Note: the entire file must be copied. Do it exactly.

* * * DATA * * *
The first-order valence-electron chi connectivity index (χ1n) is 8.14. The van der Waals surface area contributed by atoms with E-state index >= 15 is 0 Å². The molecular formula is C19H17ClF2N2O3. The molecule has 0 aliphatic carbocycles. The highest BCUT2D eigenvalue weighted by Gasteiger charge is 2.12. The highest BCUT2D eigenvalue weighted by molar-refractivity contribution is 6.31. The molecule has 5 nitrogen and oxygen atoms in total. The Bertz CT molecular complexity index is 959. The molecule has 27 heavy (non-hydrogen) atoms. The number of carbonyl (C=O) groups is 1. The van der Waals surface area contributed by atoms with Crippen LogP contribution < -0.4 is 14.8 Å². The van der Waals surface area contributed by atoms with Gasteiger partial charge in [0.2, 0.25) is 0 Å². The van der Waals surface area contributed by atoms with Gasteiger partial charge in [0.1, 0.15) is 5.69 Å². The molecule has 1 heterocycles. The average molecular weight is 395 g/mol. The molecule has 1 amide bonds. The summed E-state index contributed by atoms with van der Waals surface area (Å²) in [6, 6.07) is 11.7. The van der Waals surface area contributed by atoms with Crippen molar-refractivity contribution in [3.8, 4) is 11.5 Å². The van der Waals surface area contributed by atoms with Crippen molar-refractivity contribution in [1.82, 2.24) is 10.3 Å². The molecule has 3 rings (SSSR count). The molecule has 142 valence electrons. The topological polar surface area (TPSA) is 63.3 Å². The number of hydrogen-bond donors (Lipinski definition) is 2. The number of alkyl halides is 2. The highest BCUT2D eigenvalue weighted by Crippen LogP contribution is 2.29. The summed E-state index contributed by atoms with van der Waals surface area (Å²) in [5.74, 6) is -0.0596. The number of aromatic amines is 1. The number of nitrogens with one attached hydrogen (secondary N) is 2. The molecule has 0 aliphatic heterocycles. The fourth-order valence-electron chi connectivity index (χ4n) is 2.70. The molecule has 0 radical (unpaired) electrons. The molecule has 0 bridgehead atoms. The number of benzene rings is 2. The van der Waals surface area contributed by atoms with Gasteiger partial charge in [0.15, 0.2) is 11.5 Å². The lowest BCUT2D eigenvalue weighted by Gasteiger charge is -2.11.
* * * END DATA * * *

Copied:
The first-order valence-electron chi connectivity index (χ1n) is 8.14. The van der Waals surface area contributed by atoms with E-state index >= 15 is 0 Å². The molecular formula is C19H17ClF2N2O3. The molecule has 0 aliphatic carbocycles. The highest BCUT2D eigenvalue weighted by Gasteiger charge is 2.12. The highest BCUT2D eigenvalue weighted by molar-refractivity contribution is 6.31. The molecule has 5 nitrogen and oxygen atoms in total. The Bertz CT molecular complexity index is 959. The molecule has 27 heavy (non-hydrogen) atoms. The number of carbonyl (C=O) groups is 1. The van der Waals surface area contributed by atoms with Crippen LogP contribution < -0.4 is 14.8 Å². The van der Waals surface area contributed by atoms with Gasteiger partial charge in [0.2, 0.25) is 0 Å². The van der Waals surface area contributed by atoms with Gasteiger partial charge in [0.1, 0.15) is 5.69 Å². The molecule has 1 heterocycles. The average molecular weight is 395 g/mol. The molecule has 1 amide bonds. The summed E-state index contributed by atoms with van der Waals surface area (Å²) in [6, 6.07) is 11.7. The van der Waals surface area contributed by atoms with Crippen molar-refractivity contribution in [3.8, 4) is 11.5 Å². The van der Waals surface area contributed by atoms with Crippen molar-refractivity contribution in [1.82, 2.24) is 10.3 Å². The molecule has 3 rings (SSSR count). The molecule has 142 valence electrons. The topological polar surface area (TPSA) is 63.3 Å². The number of hydrogen-bond donors (Lipinski definition) is 2. The number of alkyl halides is 2. The highest BCUT2D eigenvalue weighted by Crippen LogP contribution is 2.29. The summed E-state index contributed by atoms with van der Waals surface area (Å²) in [5.74, 6) is -0.0596. The number of aromatic amines is 1. The number of nitrogens with one attached hydrogen (secondary N) is 2. The molecule has 0 aliphatic heterocycles. The fourth-order valence-electron chi connectivity index (χ4n) is 2.70. The molecule has 0 radical (unpaired) electrons. The molecule has 0 bridgehead atoms. The number of benzene rings is 2. The van der Waals surface area contributed by atoms with Gasteiger partial charge in [0.15, 0.2) is 11.5 Å². The lowest BCUT2D eigenvalue weighted by Gasteiger charge is -2.11.